A few years ago, Tim English’s book Sounds Like Teen Spirit: Stolen Melodies, Ripped-off Riffs, inspired me to start a brief series called Copy, Borrow, Steal. Today Tim’s new book, Popology, forms the entire basis for this mix: a playlist of songs that were among John F Kennedy’s favourite songs (seeing as that 50th anniversary is approaching, it seems timely) — something that might have been JFK’s mix-tape for Jackie or for the car, if there had been cassette tapes then.
Popology looks at the music which four leading figures of the 1960s — JFK, Martin Luther King Jr, Bobby Kennedy and the Catholic mystic Thomas Merton — listened to, were exposed to or which formed part of the soundtrack to their lives and eras by way of metaphor. It’s a well-researched, fascinating book. Order it as paperback or e-book at www.popologythebook.com.
English identifies the song (The Gang That Sang) Heart Of My Heart as the Kennedy brothers’ theme song. They sang it in public on several occasions; poignantly Ted sang it on 25 November 1963, at John John’s birthday party on the night before JFK’s funeral. English doesn’t say which version of the 1929 song Jack, Bobby and Ted took inspiration from; I’ve picked the 1954 hit record by The Four Aces.
Two other songs provided the soundtrack to trauma in Kennedy’s life. The family was listening to Bing Crosby’s I’ll Be Seeing You in 1944 when news came that oldest brother Joe Jr had fallen in the war. Four years later, in 1948, JFK was playing the soundtrack of the Broadway show Finian’s Rainbow when he received news that sister Kathleen had died in a plane crash. Reportedly he played Ella Logan’s How Are Things in Glocca Morra, praised her voice and turned away to weep.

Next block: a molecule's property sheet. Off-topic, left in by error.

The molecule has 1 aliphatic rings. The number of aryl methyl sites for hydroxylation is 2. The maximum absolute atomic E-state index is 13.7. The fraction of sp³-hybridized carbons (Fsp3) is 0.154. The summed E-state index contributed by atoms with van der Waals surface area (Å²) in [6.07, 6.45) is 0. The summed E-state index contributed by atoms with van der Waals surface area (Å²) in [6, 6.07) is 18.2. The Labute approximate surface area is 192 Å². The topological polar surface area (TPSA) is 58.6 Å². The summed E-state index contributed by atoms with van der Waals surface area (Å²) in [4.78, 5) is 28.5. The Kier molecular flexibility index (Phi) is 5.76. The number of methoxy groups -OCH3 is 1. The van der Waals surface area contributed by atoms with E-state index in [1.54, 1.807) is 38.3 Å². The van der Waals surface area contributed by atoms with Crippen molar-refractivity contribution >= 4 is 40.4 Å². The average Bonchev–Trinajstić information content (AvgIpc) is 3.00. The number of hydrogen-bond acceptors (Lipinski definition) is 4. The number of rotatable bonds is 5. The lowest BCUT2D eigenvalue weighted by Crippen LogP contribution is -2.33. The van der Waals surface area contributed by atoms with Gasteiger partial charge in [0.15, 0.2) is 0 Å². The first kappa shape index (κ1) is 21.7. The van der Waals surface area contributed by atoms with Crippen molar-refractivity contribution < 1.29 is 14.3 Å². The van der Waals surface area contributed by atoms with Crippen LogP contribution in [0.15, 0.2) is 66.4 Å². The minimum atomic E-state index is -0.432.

On a happier note, I Married An Angel was John and Jackie’s first dance at their wedding; JFK knew it from Larry Clinton’s 1938 hit. The similarly themed Wedding Bells (Are Breaking Up That Old Gang Of Mine) was another Kennedy sing-along favourite, as was Walter Huston’s September Song, which Billboard listed in 1960 as one of Kennedy’s two all-time favourite songs; English reports that JFK would often try to imitate Walter Huston’s voice (the other favourite was “Greensleeves”).
JFK was proud of his Irish heritage, and that was reflected in his music. Too-Ra Loo-La-Roo-Lal (That’s An Irish Lullaby) was a hit for Bing Crosby from his 1943 film Going My Way, so Kennedy likely knew that version the best. For the other Irish songs English does not specify a particular artist; I’ve picked versions by performers whom JFK liked. English reports that JFK sang The Wearing Of The Green with Gene Kelly at a party at LB Johnson’s Washington home (they also tap-danced to “When Irish Eyes Are Smiling”). I’ve picked a version by Judy Garland, whom Kennedy would phone for her to sing a few bars of “Over The Rainbow”.
According to his mistress Gunilla Von Post, Kennedy sang I Love Paris as they were touring the Swedish countryside. I don’t have the recording of the song from the original 1953 soundtrack of the musical Can-Can, so we’ll have to make do with Ella Fitzgerald’s wonderful 1956 interpretation. That is OK, since Ella was JFK’s favourite singer; he even played her music while he was drafting his acceptance speech for the 1960 Democratic Convention.